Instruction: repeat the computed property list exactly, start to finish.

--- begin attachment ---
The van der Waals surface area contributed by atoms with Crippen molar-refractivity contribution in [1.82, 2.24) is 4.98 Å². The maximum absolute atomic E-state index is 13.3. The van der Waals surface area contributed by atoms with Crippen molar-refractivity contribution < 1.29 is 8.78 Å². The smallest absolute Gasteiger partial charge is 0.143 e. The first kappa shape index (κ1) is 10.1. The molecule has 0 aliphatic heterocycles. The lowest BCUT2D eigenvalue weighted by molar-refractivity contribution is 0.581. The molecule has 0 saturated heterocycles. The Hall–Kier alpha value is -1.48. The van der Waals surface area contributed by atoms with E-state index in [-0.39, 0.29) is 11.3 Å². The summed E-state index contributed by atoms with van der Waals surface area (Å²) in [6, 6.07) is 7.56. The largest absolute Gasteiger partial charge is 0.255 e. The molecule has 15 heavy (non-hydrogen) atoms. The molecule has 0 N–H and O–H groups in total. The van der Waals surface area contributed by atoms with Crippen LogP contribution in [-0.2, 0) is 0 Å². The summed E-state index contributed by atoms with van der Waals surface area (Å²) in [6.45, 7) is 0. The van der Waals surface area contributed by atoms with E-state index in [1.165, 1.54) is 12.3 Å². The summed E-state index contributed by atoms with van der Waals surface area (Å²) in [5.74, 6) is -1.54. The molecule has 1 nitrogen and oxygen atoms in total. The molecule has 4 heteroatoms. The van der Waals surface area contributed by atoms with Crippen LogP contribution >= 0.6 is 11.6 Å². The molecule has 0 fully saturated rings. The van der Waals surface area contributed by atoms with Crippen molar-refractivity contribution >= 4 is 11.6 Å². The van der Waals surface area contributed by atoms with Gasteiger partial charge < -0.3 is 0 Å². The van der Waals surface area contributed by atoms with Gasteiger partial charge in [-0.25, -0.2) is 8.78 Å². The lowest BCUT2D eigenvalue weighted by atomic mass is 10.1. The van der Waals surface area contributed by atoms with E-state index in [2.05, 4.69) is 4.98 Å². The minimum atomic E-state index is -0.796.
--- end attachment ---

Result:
The van der Waals surface area contributed by atoms with Crippen molar-refractivity contribution in [1.82, 2.24) is 4.98 Å². The maximum absolute atomic E-state index is 13.3. The van der Waals surface area contributed by atoms with Crippen molar-refractivity contribution < 1.29 is 8.78 Å². The smallest absolute Gasteiger partial charge is 0.143 e. The first kappa shape index (κ1) is 10.1. The molecule has 0 aliphatic heterocycles. The lowest BCUT2D eigenvalue weighted by molar-refractivity contribution is 0.581. The molecule has 0 saturated heterocycles. The Hall–Kier alpha value is -1.48. The van der Waals surface area contributed by atoms with E-state index in [-0.39, 0.29) is 11.3 Å². The summed E-state index contributed by atoms with van der Waals surface area (Å²) in [6, 6.07) is 7.56. The largest absolute Gasteiger partial charge is 0.255 e. The molecule has 15 heavy (non-hydrogen) atoms. The molecule has 0 N–H and O–H groups in total. The van der Waals surface area contributed by atoms with Crippen LogP contribution in [-0.2, 0) is 0 Å². The summed E-state index contributed by atoms with van der Waals surface area (Å²) in [6.45, 7) is 0. The van der Waals surface area contributed by atoms with E-state index in [1.165, 1.54) is 12.3 Å². The summed E-state index contributed by atoms with van der Waals surface area (Å²) in [5.74, 6) is -1.54. The molecule has 1 nitrogen and oxygen atoms in total. The molecule has 4 heteroatoms. The van der Waals surface area contributed by atoms with Crippen LogP contribution >= 0.6 is 11.6 Å². The molecule has 0 fully saturated rings. The van der Waals surface area contributed by atoms with Crippen molar-refractivity contribution >= 4 is 11.6 Å². The van der Waals surface area contributed by atoms with Gasteiger partial charge < -0.3 is 0 Å². The van der Waals surface area contributed by atoms with Gasteiger partial charge in [-0.25, -0.2) is 8.78 Å². The lowest BCUT2D eigenvalue weighted by atomic mass is 10.1. The van der Waals surface area contributed by atoms with E-state index in [2.05, 4.69) is 4.98 Å². The minimum atomic E-state index is -0.796.